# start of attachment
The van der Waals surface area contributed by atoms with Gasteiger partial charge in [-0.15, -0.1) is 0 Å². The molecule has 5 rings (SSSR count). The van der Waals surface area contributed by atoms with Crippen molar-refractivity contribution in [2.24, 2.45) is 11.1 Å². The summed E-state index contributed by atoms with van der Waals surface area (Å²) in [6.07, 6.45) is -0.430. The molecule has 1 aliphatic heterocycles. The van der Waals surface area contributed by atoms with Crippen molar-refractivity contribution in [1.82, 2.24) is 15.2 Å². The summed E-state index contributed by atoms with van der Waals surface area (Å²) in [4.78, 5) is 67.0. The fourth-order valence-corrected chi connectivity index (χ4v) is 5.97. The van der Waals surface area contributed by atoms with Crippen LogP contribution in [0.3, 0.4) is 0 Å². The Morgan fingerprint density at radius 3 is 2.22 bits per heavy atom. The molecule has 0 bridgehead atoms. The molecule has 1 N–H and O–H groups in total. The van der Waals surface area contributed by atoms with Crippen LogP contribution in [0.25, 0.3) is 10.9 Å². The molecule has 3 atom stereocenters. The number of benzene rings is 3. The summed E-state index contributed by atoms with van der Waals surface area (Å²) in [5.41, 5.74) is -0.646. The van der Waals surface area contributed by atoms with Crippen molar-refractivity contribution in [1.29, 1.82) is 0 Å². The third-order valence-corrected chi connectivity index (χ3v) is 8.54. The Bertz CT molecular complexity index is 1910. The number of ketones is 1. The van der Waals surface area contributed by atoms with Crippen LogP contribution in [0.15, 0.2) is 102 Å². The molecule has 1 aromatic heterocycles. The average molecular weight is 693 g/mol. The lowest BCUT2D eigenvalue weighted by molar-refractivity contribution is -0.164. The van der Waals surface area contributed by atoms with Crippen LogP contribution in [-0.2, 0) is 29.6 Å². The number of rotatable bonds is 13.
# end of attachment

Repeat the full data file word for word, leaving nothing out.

The van der Waals surface area contributed by atoms with Gasteiger partial charge in [-0.15, -0.1) is 0 Å². The molecule has 5 rings (SSSR count). The van der Waals surface area contributed by atoms with Crippen molar-refractivity contribution in [2.24, 2.45) is 11.1 Å². The summed E-state index contributed by atoms with van der Waals surface area (Å²) in [6.07, 6.45) is -0.430. The molecule has 1 aliphatic heterocycles. The van der Waals surface area contributed by atoms with Crippen molar-refractivity contribution in [1.82, 2.24) is 15.2 Å². The summed E-state index contributed by atoms with van der Waals surface area (Å²) in [4.78, 5) is 67.0. The fourth-order valence-corrected chi connectivity index (χ4v) is 5.97. The van der Waals surface area contributed by atoms with Crippen LogP contribution in [0.3, 0.4) is 0 Å². The Morgan fingerprint density at radius 3 is 2.22 bits per heavy atom. The molecule has 0 bridgehead atoms. The molecule has 1 N–H and O–H groups in total. The van der Waals surface area contributed by atoms with Crippen LogP contribution in [0.25, 0.3) is 10.9 Å². The molecule has 3 atom stereocenters. The number of benzene rings is 3. The summed E-state index contributed by atoms with van der Waals surface area (Å²) in [5.41, 5.74) is -0.646. The van der Waals surface area contributed by atoms with Crippen molar-refractivity contribution in [1.29, 1.82) is 0 Å². The third-order valence-corrected chi connectivity index (χ3v) is 8.54. The Bertz CT molecular complexity index is 1910. The number of ketones is 1. The van der Waals surface area contributed by atoms with Crippen LogP contribution in [0.15, 0.2) is 102 Å². The molecule has 1 aromatic heterocycles. The average molecular weight is 693 g/mol. The lowest BCUT2D eigenvalue weighted by molar-refractivity contribution is -0.164. The van der Waals surface area contributed by atoms with Crippen LogP contribution in [-0.2, 0) is 29.6 Å². The number of rotatable bonds is 13.